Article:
For many reasons, this could have been answered easily, but it is not cut and dry this year. Players have had disappointing moments, but none have been consistently poor. Let’s cut the Ionut Radu moment out of this. His mistake against Bologna was heavy and perhaps decisive in the title race, but I wouldn’t call him bad because of it. Arturo Vidal has had highs and lows but what he does in the dressing room and around the players is commendable. He put in an impressive performance against Liverpool in the second leg of the Champions League semi-finals, but given his experience and salary (he is one of the highest earners), one may expect more from him in big Serie A games.



  1. geedup

    Agreed not many thought Inter would challenge for the title at the start of the season but the expectation was that Juventus, after hiring Allegri and signing Locatelli, already having Ronaldo and Chiesa. Once Ronaldo left and left the whole squad in disarray, Inter were in prime position to win the league. Hakimi and Eriksen were replaced by Dumfries and Calhanoglu, both of whom did well. Inzaghi was given the chance to get a forward worth 30m to replace Lukaku and he chose Correa, a player who has never hit double figures in his senior career. This was his first big mistake. He could have gone for Berardi, Simeone or even Belotti, all of whom have been more profilic. Then, his so-called relationship with his players was also his undoing. His approach to games and tactics were weak. Inter dropped 17pts after going ahead. This was worse than Milan, Juventus and even Lazio and Roma. Last season under Conte, they only dropped 6pts. No point in sacking him though as Inter are unlikely to challenge the league again anytime soon.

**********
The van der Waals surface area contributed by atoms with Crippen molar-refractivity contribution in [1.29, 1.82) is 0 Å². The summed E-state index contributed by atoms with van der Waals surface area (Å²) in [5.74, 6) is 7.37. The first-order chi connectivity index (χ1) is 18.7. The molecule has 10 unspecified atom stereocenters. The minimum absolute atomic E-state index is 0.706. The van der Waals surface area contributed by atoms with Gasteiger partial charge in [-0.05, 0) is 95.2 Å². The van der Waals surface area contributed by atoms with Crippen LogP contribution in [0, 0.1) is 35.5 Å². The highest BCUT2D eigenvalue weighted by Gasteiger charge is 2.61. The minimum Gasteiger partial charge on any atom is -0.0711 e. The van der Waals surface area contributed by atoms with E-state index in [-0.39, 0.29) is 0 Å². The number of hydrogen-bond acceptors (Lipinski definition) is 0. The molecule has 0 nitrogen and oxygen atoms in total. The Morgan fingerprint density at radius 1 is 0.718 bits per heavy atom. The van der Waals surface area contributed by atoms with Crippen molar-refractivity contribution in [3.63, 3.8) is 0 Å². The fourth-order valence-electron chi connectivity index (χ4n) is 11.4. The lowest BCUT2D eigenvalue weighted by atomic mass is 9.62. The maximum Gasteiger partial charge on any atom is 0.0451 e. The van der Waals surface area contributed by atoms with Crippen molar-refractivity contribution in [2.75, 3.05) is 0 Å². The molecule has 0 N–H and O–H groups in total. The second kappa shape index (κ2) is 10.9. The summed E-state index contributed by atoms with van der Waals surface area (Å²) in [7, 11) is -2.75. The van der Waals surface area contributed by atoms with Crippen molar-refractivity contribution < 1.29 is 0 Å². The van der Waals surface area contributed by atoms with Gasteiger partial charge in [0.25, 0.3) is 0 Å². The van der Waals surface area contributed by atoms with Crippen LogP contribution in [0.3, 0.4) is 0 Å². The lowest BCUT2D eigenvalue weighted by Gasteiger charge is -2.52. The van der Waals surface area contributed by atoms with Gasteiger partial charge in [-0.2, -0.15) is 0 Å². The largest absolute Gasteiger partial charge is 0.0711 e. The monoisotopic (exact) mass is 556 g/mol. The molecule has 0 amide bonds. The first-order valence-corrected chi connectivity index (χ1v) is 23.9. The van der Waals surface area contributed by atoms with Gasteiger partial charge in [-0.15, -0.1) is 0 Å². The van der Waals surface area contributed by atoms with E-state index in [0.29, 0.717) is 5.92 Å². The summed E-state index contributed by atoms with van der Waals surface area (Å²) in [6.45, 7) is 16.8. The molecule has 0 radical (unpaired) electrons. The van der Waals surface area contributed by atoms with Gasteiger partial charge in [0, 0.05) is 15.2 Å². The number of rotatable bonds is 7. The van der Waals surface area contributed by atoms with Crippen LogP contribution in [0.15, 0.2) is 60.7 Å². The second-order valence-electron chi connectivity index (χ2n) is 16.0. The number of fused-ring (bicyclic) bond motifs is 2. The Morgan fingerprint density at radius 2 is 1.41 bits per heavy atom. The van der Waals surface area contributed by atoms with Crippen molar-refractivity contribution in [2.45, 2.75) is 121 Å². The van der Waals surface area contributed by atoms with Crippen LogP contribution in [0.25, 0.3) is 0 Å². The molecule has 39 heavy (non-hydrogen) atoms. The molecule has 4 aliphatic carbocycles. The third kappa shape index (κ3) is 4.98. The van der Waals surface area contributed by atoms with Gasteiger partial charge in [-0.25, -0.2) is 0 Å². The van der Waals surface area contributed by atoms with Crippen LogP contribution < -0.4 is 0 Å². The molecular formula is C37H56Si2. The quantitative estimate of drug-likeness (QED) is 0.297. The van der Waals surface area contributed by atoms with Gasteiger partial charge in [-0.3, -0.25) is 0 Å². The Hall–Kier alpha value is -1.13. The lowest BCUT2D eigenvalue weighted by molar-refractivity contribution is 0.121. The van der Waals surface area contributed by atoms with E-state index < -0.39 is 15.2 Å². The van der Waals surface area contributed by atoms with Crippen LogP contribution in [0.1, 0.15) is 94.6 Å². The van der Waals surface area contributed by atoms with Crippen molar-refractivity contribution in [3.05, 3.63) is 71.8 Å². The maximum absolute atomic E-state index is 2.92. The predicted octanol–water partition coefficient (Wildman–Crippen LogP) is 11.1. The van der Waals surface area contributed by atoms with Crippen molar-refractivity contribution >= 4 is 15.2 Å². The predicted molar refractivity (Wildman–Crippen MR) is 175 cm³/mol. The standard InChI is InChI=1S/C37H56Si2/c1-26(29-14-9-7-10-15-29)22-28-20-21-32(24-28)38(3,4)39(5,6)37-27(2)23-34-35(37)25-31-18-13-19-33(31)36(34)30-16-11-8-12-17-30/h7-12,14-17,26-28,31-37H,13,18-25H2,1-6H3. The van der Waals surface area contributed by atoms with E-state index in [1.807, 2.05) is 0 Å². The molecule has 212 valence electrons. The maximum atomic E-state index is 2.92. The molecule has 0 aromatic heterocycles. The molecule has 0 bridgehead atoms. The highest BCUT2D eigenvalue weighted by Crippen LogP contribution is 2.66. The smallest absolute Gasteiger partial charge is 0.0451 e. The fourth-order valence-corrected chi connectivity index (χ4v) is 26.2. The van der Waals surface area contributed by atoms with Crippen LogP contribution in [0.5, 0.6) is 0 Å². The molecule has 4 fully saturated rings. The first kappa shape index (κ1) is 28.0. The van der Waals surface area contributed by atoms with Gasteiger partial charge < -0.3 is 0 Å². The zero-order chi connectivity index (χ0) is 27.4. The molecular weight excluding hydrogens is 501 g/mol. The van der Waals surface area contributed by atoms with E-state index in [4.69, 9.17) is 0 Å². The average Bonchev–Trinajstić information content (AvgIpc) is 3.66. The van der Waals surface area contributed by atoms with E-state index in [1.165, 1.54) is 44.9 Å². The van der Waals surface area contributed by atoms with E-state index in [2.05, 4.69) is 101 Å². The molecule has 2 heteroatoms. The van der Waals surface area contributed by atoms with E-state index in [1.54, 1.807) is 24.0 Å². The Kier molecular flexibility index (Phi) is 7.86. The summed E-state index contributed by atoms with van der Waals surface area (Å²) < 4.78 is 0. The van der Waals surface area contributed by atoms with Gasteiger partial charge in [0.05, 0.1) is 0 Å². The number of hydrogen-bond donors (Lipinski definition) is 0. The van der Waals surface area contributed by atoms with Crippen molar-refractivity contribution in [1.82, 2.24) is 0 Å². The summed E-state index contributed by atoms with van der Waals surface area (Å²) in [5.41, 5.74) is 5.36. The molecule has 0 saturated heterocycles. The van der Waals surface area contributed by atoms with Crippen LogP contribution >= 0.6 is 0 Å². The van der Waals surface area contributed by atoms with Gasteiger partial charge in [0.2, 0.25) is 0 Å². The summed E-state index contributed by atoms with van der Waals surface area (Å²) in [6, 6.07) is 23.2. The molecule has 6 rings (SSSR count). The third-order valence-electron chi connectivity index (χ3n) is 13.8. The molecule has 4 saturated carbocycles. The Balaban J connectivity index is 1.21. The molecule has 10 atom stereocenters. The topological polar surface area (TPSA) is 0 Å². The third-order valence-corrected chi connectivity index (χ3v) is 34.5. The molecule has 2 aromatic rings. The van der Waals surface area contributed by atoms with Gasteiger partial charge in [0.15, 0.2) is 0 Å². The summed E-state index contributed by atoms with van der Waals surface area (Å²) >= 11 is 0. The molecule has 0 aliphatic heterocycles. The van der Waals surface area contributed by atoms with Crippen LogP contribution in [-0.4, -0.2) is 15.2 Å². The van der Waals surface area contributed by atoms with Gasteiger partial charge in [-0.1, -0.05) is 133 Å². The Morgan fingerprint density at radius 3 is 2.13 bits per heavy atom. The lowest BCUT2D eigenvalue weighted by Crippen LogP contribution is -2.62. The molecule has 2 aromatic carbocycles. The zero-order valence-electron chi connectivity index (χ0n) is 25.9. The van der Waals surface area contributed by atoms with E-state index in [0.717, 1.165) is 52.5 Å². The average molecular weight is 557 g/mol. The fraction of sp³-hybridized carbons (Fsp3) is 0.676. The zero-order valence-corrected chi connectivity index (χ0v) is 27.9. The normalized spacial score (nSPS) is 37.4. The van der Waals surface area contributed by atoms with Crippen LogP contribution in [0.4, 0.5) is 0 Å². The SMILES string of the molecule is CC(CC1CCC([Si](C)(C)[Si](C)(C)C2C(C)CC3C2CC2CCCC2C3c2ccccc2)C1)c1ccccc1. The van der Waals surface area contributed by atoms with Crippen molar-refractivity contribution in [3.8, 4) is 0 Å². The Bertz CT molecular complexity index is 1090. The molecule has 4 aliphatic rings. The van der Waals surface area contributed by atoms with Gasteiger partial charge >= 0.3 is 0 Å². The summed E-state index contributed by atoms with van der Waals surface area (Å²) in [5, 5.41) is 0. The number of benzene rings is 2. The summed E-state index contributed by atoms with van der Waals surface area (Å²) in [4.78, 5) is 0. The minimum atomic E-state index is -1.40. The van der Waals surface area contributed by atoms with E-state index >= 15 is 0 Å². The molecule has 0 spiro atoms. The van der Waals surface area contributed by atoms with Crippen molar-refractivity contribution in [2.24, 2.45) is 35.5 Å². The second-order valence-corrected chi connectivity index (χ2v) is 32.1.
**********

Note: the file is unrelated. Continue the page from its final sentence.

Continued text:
2. I MISS JUVENTUS IN SERIE B, should have been relegated to Serie C 🤡

    Berardi, Simeone or even Belotti?! LOL please stop with these suggestions, they have no business at top club.

    Inzaghi did well to deliver 2 cups in 1 year. If Management would have properly replaced Lukaku, they would have won domestic treble.

  3. geedup

    And Correa does? Those players even if they play for mid table clubs would have hit at least double figures for Inter. You can’t tell me anyone other than Inzaghi was responsible for the club getting Correa and Caicedo. He made those choices and if you believe Inter would have won the domestic treble with a proper replacement then Inzaghi is at fault for that failure. If you say Inter is a top club then why should you be satisfied with just winning the coppa italia and supercoppa? Juventus won exactly the same 2 cups with Pirlo last season and that was seen as a failure. Clubs like Real, Barca, Bayern or PSG would never be content with winning just the two domestic cups in the season. Winning the coppa italia should be no more than a nice-to-have at that level.

  4. I MISS JUVENTUS IN SERIE B, should have been relegated to Serie C 🤡

    Correa was very unlucky during his first season with 2 bad injuries that kept him away from the pitch. Perhaps he can contribute more next season.

    His transfer does not seem the most inspired but there were restrictions imposed by the owners. Under these circumstances, Inzaghi at least won trophies (unlike Allegri for instance, highest payed coach in Serie A).

    I`m not satisfied, but losing Pintus (probably best fitness coach in football, currently guiding Real Madrid), Conte, Eriksen, Hakimi and Lukaku was a huge blow to the team.